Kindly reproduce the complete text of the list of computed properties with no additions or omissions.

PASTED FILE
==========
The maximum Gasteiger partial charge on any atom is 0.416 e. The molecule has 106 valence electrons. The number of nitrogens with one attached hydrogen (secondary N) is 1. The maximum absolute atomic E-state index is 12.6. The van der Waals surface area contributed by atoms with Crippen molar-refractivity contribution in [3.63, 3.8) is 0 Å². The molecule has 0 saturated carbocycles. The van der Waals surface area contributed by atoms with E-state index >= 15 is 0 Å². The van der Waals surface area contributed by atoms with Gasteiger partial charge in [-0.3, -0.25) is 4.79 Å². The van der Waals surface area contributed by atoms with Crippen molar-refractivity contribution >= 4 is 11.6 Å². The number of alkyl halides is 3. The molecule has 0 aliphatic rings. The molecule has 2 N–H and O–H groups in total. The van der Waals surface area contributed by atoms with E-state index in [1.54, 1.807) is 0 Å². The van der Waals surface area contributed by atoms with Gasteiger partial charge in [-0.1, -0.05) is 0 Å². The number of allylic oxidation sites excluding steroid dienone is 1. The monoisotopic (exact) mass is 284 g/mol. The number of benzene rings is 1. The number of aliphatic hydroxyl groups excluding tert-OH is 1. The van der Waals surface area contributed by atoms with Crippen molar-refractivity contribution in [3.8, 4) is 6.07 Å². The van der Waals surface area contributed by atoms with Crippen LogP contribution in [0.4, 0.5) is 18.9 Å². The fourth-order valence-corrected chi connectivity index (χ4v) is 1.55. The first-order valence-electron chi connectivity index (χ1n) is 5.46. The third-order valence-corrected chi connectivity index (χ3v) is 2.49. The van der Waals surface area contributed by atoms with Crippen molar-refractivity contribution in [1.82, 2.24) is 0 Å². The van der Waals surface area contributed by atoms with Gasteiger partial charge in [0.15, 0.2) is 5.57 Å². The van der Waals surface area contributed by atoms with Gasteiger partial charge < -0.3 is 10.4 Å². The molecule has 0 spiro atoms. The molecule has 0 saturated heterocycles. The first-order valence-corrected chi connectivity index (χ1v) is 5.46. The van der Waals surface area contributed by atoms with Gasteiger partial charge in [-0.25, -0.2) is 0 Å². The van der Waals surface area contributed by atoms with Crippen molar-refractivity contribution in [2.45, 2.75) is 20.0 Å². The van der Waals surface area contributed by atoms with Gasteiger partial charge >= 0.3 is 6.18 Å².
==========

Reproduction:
The maximum Gasteiger partial charge on any atom is 0.416 e. The molecule has 106 valence electrons. The number of nitrogens with one attached hydrogen (secondary N) is 1. The maximum absolute atomic E-state index is 12.6. The van der Waals surface area contributed by atoms with Crippen molar-refractivity contribution in [3.63, 3.8) is 0 Å². The molecule has 0 saturated carbocycles. The van der Waals surface area contributed by atoms with E-state index >= 15 is 0 Å². The van der Waals surface area contributed by atoms with Gasteiger partial charge in [-0.3, -0.25) is 4.79 Å². The van der Waals surface area contributed by atoms with Crippen molar-refractivity contribution >= 4 is 11.6 Å². The number of alkyl halides is 3. The molecule has 0 aliphatic rings. The molecule has 2 N–H and O–H groups in total. The van der Waals surface area contributed by atoms with E-state index in [1.54, 1.807) is 0 Å². The van der Waals surface area contributed by atoms with Gasteiger partial charge in [-0.1, -0.05) is 0 Å². The number of allylic oxidation sites excluding steroid dienone is 1. The monoisotopic (exact) mass is 284 g/mol. The number of benzene rings is 1. The number of aliphatic hydroxyl groups excluding tert-OH is 1. The van der Waals surface area contributed by atoms with Crippen molar-refractivity contribution in [3.8, 4) is 6.07 Å². The van der Waals surface area contributed by atoms with Crippen LogP contribution in [0.4, 0.5) is 18.9 Å². The fourth-order valence-corrected chi connectivity index (χ4v) is 1.55. The first-order valence-electron chi connectivity index (χ1n) is 5.46. The third-order valence-corrected chi connectivity index (χ3v) is 2.49. The van der Waals surface area contributed by atoms with Crippen molar-refractivity contribution in [1.82, 2.24) is 0 Å². The van der Waals surface area contributed by atoms with Gasteiger partial charge in [0.15, 0.2) is 5.57 Å². The van der Waals surface area contributed by atoms with Gasteiger partial charge < -0.3 is 10.4 Å². The molecule has 0 spiro atoms. The molecule has 0 saturated heterocycles. The first-order valence-corrected chi connectivity index (χ1v) is 5.46. The van der Waals surface area contributed by atoms with Gasteiger partial charge in [-0.25, -0.2) is 0 Å². The van der Waals surface area contributed by atoms with Crippen molar-refractivity contribution in [2.45, 2.75) is 20.0 Å². The van der Waals surface area contributed by atoms with Gasteiger partial charge >= 0.3 is 6.18 Å².